Withcote Chapel, Withcote

 The chapel was built in the early 16th century. It was originally the private chapel for Withcote Hall, but later became a parish church. It underwent external restoration and internal refurbishment in 1744, at which time the embattled parapet and the corner pinnacles were added.  Withcote Chapel is constructed in ironstone with limestone dressings and has lead roofs. The plan is a simple rectangle of four bays, with no differentiation between the nave and the chancel. There are buttresses along the sides and at the corners. An embattled parapet runs along the sides and over the gabled ends. On each corner is a crocketed pinnacle. The windows are all square-headed and contain three round-headed lights. There are doorways on the north and south sides, and signs of a blocked west doorway.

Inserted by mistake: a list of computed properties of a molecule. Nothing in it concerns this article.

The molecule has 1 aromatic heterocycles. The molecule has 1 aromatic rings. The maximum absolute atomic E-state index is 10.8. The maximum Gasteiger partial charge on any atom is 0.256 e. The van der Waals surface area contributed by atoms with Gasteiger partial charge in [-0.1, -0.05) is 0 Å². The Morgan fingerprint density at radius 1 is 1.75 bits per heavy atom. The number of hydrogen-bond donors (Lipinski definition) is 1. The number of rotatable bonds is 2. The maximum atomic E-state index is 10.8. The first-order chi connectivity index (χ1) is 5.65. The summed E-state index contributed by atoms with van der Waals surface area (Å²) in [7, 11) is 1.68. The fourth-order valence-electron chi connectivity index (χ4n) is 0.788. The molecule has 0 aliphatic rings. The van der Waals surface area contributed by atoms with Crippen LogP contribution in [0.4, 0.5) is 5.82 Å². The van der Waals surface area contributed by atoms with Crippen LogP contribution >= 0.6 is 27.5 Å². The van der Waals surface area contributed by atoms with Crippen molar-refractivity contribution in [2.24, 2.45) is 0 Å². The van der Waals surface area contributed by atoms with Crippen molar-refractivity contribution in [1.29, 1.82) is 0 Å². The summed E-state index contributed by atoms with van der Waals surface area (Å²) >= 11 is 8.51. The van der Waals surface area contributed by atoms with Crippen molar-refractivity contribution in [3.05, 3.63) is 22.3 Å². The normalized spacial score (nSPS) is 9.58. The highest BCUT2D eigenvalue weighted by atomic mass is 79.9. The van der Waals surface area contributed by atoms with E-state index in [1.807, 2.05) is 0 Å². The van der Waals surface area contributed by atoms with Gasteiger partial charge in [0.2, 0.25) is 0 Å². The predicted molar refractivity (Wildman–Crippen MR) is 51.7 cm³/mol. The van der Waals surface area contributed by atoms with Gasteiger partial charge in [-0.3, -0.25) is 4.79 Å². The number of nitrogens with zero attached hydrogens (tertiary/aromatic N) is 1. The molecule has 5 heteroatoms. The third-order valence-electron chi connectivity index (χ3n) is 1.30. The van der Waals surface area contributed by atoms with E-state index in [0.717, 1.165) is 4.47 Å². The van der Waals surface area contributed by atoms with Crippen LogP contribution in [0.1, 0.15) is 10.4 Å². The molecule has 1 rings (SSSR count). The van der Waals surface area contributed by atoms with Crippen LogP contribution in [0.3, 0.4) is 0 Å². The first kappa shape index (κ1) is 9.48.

Almost all the internal fittings date from the 18th century. The seating is arranged along the sides in the style of a college chapel. The reredos is in Renaissance style and is in three parts. The centre is flanked by fluted Corinthian columns. The sides are canted with similar columns and with pediments. On top of each sidepiece is a marble monument.  The stained-glass dates from between 1530 and 1540 and has either been moved here from elsewhere, or was commissioned by Roger Ratcliffe, owner of Withcote Hall. It is attributed to Galyon Hone, a glazier who worked for Henry VIII.[5] The windows in the north wall depict the apostles, and those on the south show Old Testament figures including prophets. In the east window, there are depictions of saints and the Crucifixion. Around the chapel are heraldic panels, one including the arms of Jane Seymour.  POST CODE: LE15 8DP